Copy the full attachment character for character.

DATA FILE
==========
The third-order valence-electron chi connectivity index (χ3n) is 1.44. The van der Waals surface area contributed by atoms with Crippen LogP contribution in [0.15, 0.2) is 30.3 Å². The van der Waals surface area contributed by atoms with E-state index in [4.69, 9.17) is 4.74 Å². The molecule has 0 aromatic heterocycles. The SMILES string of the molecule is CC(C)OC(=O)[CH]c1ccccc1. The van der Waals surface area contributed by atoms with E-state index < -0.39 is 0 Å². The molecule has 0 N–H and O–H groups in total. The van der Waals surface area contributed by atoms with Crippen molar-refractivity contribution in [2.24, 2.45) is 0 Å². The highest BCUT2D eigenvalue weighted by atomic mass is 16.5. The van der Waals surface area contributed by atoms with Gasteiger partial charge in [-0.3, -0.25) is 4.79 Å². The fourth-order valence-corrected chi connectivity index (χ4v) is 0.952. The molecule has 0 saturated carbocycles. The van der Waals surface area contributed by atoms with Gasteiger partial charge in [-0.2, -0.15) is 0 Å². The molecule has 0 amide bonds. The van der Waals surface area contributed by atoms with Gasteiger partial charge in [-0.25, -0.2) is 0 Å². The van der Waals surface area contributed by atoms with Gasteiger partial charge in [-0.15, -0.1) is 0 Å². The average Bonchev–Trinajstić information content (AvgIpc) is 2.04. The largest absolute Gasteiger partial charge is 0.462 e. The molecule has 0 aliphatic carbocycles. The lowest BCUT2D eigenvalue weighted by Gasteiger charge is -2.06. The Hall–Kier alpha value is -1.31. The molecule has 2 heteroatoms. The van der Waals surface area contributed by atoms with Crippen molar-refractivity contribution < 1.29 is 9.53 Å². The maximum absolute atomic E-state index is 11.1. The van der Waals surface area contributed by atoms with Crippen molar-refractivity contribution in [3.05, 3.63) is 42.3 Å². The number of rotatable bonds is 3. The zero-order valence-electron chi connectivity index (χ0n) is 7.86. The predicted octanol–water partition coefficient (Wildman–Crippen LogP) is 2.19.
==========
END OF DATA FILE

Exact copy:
The third-order valence-electron chi connectivity index (χ3n) is 1.44. The van der Waals surface area contributed by atoms with Crippen LogP contribution in [0.15, 0.2) is 30.3 Å². The van der Waals surface area contributed by atoms with E-state index in [4.69, 9.17) is 4.74 Å². The molecule has 0 aromatic heterocycles. The SMILES string of the molecule is CC(C)OC(=O)[CH]c1ccccc1. The van der Waals surface area contributed by atoms with E-state index < -0.39 is 0 Å². The molecule has 0 N–H and O–H groups in total. The van der Waals surface area contributed by atoms with Crippen molar-refractivity contribution in [2.24, 2.45) is 0 Å². The highest BCUT2D eigenvalue weighted by atomic mass is 16.5. The van der Waals surface area contributed by atoms with Gasteiger partial charge in [-0.3, -0.25) is 4.79 Å². The fourth-order valence-corrected chi connectivity index (χ4v) is 0.952. The molecule has 0 saturated carbocycles. The van der Waals surface area contributed by atoms with Gasteiger partial charge in [-0.2, -0.15) is 0 Å². The molecule has 0 amide bonds. The van der Waals surface area contributed by atoms with Gasteiger partial charge in [-0.25, -0.2) is 0 Å². The van der Waals surface area contributed by atoms with Gasteiger partial charge in [-0.15, -0.1) is 0 Å². The average Bonchev–Trinajstić information content (AvgIpc) is 2.04. The largest absolute Gasteiger partial charge is 0.462 e. The molecule has 0 aliphatic carbocycles. The lowest BCUT2D eigenvalue weighted by Gasteiger charge is -2.06. The Hall–Kier alpha value is -1.31. The molecule has 2 heteroatoms. The van der Waals surface area contributed by atoms with Crippen molar-refractivity contribution < 1.29 is 9.53 Å². The maximum absolute atomic E-state index is 11.1. The van der Waals surface area contributed by atoms with Crippen molar-refractivity contribution in [3.05, 3.63) is 42.3 Å². The number of rotatable bonds is 3. The zero-order valence-electron chi connectivity index (χ0n) is 7.86. The predicted octanol–water partition coefficient (Wildman–Crippen LogP) is 2.19.